I am about to become an empty nester. Years ago, when the kids first started going to camp, my husband and I used to call ourselves “ENITs,” Empty Nesters in Training. Although this long-anticipated event was delayed by my husband’s cancer and too-early death, my days as an ENIT are just about over. Having finally found their wings nearly six years after our loss, my kids are on their way, and I have been thinking about what my life will look like in their absence.
How many people do you know who, when asked about their sukkah, say, “Oh, we stopped putting it up when the kids went to college.” Further conversation will likely reveal that they also stopped lighting Hanukkah candles, and maybe even Shabbat candles, too. Is Judaism only for kids? Without my kids around, will I stop baking challah each week? Will I celebrate Purim again only once I have grandchildren? Indeed, what does practicing Judaism mean for someone who lives alone?
Beyond my Jewish life, too, I’ve been considering my empty nest. Is it appropriate for me – a single person – to live in this house designed for a family? Is it right for one person to consume so many resources? Even if I can justify it, can I singlehandedly manage the upkeep and maintenance – the gardening, cleaning, snow removal, and myriad other ways the house demands my time and attention? Can I afford to stay here and devote so much of my income to running the house? I could sell the house and move, which would resolve the space issue, but it would not address my inner life. I wanted to figure out a way to resolve both issues.
I have decided it is time to try something different – something that will allow me to stay in my house and not be wasteful, something that will allow me to explore Jewish living without children, and something that I hope will allow me to give back to the larger community. At the same time, it will draw on history, social trends, and experiments, as well on my own past.
Welcome to Miriam’s House.
Based loosely on the Moishe House concept, kibbutz living, and my own house-sharing days in college, I seek to create a new, extended family of like-minded souls, starting with a nucleus of people who will live with me in my house. Together, we will explore meaningful, experiential Jewish living as a “family,” and find ways to engage Jewishly – as we envision it – with others from the broader community.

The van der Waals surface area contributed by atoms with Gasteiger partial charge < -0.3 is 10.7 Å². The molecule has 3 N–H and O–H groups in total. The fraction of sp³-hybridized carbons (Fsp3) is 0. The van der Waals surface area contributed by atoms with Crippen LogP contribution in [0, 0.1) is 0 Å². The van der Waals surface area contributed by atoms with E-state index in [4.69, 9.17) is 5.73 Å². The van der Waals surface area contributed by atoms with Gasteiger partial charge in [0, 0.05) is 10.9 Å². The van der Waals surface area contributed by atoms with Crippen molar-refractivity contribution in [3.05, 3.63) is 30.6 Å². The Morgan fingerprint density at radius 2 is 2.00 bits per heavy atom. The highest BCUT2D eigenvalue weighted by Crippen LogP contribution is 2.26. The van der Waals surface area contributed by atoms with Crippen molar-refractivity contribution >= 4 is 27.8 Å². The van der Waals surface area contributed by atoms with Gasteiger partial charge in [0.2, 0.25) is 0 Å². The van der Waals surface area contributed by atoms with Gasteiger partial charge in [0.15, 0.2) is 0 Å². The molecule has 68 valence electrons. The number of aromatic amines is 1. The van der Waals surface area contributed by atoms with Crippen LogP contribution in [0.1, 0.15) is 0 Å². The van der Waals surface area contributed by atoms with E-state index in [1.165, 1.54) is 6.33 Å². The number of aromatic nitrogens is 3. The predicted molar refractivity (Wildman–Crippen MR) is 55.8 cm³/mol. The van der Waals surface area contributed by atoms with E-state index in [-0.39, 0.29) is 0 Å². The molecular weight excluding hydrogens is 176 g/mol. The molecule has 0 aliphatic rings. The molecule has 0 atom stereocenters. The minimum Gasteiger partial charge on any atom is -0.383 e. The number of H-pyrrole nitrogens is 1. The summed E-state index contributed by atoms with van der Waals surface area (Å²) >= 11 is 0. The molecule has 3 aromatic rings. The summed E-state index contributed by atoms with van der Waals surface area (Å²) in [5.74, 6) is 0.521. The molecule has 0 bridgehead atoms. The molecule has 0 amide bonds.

We may be couples, singles, or some combination of the two. No one will pay rent at Miriam’s House, but we will share in the expenses and benefits of the household. We will have to find a fair way to account for the equity that will accrue to me, over time, as the owner of the house. I have some ideas I think will work. Although Miriam’s House is an experiment, it is one we can enter practically and sensibly.
We will be green, non-sexist, and kosher – and as a group, we will explore how to best live together given these parameters. The ways in which we choose to serve the larger community also will be a group decision. Whether we choose to host fundraisers for Jewish causes, grow food in the garden for the food pantry, or sponsor Shabbat dinners or study sessions for other adults, the possibilities are endless. No matter our choices, we hope that not only will they invigorate our commitment to Judaism, but also that they’ll refresh the commitment of those in the community around us.
With multigenerational families no longer living together and Jews in the diaspora spread far and wide, we need to find new ways to encourage and support Jewish living in all stages of life. Miriam’s House is one such way. Who knows? Maybe there is a Miriam’s House in your future!